Editor's note: this article was published in 2017 when Cambio & Co. was known as Cambio Market. We changed our name because we found 'Cambio & Co.' better expressed the direction we were growing and the Philippines' bayanihan culture core to our mission. You can read here about our name change, and click here for our current partners in the Philippines.
Mabuhay! June 12th is Philippine Independence Day and we couldn’t be more excited. The Philippines will be celebrating its 119th Independence Day from colonial Spain and there’s a lot to be proud of.
As you may or may not already know, Cambio Market has deep roots in the Philippines. Not only is our co-founder, Gelaine Santiago Filipino, but the conception of Cambio Market is inspired by Filipinos and the country’s amazing talent.
Cambio Market’s mission and vision is to change how business is done and how people shop by empowering every single person that touches our products. But it’s also our mission to share the beauty of Filipino craftsmanship and the Bayanihan spirit.
What’s the Bayanihan spirit, you ask?
Bayanihan (buy-uh-nee-hun) is a Filipino custom derived from the Tagalog word “bayan” for nation, town or community. Bayanihan literally means “being in a bayan” and it refers to a fundamental aspect of Filipino culture: working together as a community to achieve a common goal.
What we love most about the word Bayanihan is how it originated. In the old days within the Philippine countryside, people moved houses – literally. When a family was moving, the whole community volunteered to lift the family’s home and literally carry the family’s house to its new location. Today, the term has been adopted to refer to local civil efforts; regular Filipinos working together to uplift their fellow compatriots.
In the same spirit, this Philippine Independence Day we will be featuring 7 of our Filipino partners and what they are doing to help local communities and promote Filipino culture, in the true Bayanihan spirit.
1. Gouache: Waxed canvas and leather goods made by artisans in Marikina
Social Impact | Gouache was founded by Ann Enriquez and Louie Poco, out of the need for a camera bag that was stylish, functional and affordable. Working with local artisans in Marikina, Gouache can provide artisans with dignified work, training, medical care and steady income they deserve. Since launching, Gouache has been able to employ four local families and 25 bag makers.
2. AKABA Ltd. Design Co.: Handwoven backpacks and travel bags, made by indigenous weavers across the Philippines
Social Impact | Akaba’s mission? “Each piece is designed to highlight the beauty and practical use of handwoven textiles, and the Filipino values of dedicated craftsmanship and hard work. Beyond the local market, our goal is to showcase the best of the Philippines to the rest of the world.” Akaba has partnered with various weaving communities providing livelihood programs to educate, and support existing weaving communities through fair trade.
3. Beyond Borders Philippines: Handwoven throws and napkins breaking borders
Social Impact | Beyond Borders Philippines gets their name by their threefold mission: “first, to take products beyond the physical borders of Ilocos and the Philippines; second, to create designs beyond the traditional ones; and more importantly, to improve the quality of life of their partner weavers and help them transcend beyond the border of poverty that characterizes the lives of most cottage industry laborers in the country”. Their efforts are working to preserve the dying cultural heritage of weaving in the Philippines.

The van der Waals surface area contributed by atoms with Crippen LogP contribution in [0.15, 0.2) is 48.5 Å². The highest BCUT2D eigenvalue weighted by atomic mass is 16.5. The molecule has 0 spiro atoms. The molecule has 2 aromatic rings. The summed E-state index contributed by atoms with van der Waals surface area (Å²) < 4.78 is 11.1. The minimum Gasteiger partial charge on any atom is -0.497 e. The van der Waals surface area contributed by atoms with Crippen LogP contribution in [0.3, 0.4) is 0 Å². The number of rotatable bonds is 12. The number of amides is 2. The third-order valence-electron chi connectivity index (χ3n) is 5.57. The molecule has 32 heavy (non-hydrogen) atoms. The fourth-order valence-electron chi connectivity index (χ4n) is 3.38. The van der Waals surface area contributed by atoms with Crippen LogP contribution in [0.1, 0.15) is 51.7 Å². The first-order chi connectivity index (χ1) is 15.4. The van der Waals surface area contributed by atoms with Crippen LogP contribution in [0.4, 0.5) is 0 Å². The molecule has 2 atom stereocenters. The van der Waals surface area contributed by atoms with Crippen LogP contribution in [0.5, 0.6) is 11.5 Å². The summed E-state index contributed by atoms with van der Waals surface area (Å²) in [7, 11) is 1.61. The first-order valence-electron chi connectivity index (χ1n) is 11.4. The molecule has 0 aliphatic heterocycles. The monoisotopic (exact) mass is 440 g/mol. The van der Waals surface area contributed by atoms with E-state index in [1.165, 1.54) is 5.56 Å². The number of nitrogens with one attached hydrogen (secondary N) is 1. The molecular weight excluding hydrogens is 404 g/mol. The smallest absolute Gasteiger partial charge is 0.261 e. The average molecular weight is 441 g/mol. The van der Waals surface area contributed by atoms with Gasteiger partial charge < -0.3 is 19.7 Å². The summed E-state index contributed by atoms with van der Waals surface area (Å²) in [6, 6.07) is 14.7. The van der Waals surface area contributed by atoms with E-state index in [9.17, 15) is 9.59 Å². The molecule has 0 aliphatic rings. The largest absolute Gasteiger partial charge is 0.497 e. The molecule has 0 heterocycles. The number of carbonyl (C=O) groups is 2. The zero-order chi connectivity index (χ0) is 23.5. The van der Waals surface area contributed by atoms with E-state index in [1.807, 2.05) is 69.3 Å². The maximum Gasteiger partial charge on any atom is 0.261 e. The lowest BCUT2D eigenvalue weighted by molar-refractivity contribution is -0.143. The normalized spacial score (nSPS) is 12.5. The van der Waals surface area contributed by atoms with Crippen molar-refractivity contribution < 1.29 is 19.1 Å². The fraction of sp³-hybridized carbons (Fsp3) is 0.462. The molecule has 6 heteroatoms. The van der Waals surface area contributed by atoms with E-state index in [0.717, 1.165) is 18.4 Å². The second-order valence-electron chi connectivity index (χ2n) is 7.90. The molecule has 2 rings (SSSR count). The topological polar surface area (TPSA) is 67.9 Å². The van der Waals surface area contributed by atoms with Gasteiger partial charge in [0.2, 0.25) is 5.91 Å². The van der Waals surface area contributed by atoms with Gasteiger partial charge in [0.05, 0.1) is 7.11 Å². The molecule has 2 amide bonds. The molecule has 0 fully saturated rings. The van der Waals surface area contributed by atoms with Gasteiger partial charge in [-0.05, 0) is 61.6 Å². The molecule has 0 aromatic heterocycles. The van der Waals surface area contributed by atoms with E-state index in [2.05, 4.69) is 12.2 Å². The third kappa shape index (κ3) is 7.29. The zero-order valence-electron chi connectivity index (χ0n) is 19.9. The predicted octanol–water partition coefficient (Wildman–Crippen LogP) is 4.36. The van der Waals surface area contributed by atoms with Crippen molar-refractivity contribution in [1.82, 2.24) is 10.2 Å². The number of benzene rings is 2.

4. Olivia & Diego: Upcycled jewelry transforming the lives of sex trafficking survivors
Social Impact | Olivia & Diego creates artisanal jewellery from eco-friendly and upcycled materials. They work with communities of stay-at-home mothers or “nanays” and young women rescued from sex trafficking. They are working to empower women in these communities to rise above poverty through fashion and design by organizing support programs and workshops to transform them into artisans who craft upcycled jewelry.
5. Aireescreates Design & Paperie: Sustainable paperie combining passion for creativity and social impact
Social Impact | Aireescreates combines Airees Rondain’s passion for creativity and social impact. Aireescreates is a sustainable paperie and design company made in collaboration with an artisan co-operative in Mindanao, one of the only fairtrade-certified co-operatives in the region. They also support young women escaping sex trafficking through art workshops,advocating for art as a form of therapy.
6. Vela Manila: Bags and accessories keeping Filipino traditions alive with contemporary flare
Social Impact | Vela Manila believes in the value of tradition and modernity, as well as the value in community and collaboration. Vela Manila works with local weavers and bag makers in the Philippines to create pieces inspired by Filipino tradition. They pair indigenous fabrics with contemporary designs to highlight Filipino craftsmanship and modern Filipina taste.
7. Good Paper: Handcrafted cards made by women escaping sex trafficking
Social Impact | Good Paper (The Paper Project) helps rebuild lives of young women overcoming sex trafficking. Their mission is to provide these women opportunities to better themselves through employment and education, teaching them skills that will help each survivor rejoin society. Some of these survivors are now managers and mentors to other women escaping sex trafficking.